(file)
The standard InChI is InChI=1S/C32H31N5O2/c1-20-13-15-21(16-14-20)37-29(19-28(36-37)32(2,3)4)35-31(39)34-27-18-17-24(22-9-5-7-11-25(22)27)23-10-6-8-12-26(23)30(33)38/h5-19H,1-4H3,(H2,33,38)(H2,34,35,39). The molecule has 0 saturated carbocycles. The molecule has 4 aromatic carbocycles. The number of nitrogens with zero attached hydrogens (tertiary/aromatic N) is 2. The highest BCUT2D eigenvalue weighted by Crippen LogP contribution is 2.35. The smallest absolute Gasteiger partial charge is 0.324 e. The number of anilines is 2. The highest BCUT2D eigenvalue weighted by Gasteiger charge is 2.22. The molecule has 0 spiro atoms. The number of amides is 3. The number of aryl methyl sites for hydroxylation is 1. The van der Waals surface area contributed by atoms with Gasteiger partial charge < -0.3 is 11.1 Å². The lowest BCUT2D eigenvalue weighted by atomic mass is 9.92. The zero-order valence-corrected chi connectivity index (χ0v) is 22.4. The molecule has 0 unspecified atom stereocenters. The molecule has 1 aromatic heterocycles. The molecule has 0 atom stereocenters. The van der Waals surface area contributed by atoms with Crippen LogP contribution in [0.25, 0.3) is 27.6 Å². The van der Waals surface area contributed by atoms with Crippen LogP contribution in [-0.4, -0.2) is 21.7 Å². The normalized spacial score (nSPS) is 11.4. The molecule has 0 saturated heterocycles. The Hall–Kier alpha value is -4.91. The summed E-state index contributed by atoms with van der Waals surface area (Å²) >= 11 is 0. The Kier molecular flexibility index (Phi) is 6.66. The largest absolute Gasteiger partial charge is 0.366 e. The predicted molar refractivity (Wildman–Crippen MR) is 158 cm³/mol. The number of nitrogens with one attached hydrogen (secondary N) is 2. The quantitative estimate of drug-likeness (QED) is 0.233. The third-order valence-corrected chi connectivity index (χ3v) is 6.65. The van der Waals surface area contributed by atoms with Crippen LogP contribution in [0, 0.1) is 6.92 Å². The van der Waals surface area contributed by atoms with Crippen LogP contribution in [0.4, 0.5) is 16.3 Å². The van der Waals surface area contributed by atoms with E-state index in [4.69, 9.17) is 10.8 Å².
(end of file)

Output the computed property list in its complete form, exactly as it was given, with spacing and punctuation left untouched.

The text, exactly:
The standard InChI is InChI=1S/C32H31N5O2/c1-20-13-15-21(16-14-20)37-29(19-28(36-37)32(2,3)4)35-31(39)34-27-18-17-24(22-9-5-7-11-25(22)27)23-10-6-8-12-26(23)30(33)38/h5-19H,1-4H3,(H2,33,38)(H2,34,35,39). The molecule has 0 saturated carbocycles. The molecule has 4 aromatic carbocycles. The number of nitrogens with zero attached hydrogens (tertiary/aromatic N) is 2. The highest BCUT2D eigenvalue weighted by Crippen LogP contribution is 2.35. The smallest absolute Gasteiger partial charge is 0.324 e. The number of anilines is 2. The highest BCUT2D eigenvalue weighted by Gasteiger charge is 2.22. The molecule has 0 spiro atoms. The number of amides is 3. The number of aryl methyl sites for hydroxylation is 1. The van der Waals surface area contributed by atoms with Gasteiger partial charge < -0.3 is 11.1 Å². The lowest BCUT2D eigenvalue weighted by atomic mass is 9.92. The zero-order valence-corrected chi connectivity index (χ0v) is 22.4. The molecule has 0 unspecified atom stereocenters. The molecule has 1 aromatic heterocycles. The molecule has 0 atom stereocenters. The van der Waals surface area contributed by atoms with Crippen LogP contribution in [0.25, 0.3) is 27.6 Å². The van der Waals surface area contributed by atoms with Crippen LogP contribution in [-0.4, -0.2) is 21.7 Å². The normalized spacial score (nSPS) is 11.4. The molecule has 0 saturated heterocycles. The Hall–Kier alpha value is -4.91. The summed E-state index contributed by atoms with van der Waals surface area (Å²) >= 11 is 0. The Kier molecular flexibility index (Phi) is 6.66. The largest absolute Gasteiger partial charge is 0.366 e. The predicted molar refractivity (Wildman–Crippen MR) is 158 cm³/mol. The number of nitrogens with one attached hydrogen (secondary N) is 2. The quantitative estimate of drug-likeness (QED) is 0.233. The third-order valence-corrected chi connectivity index (χ3v) is 6.65. The van der Waals surface area contributed by atoms with Crippen LogP contribution in [0, 0.1) is 6.92 Å². The van der Waals surface area contributed by atoms with Crippen LogP contribution in [0.4, 0.5) is 16.3 Å². The van der Waals surface area contributed by atoms with E-state index in [4.69, 9.17) is 10.8 Å².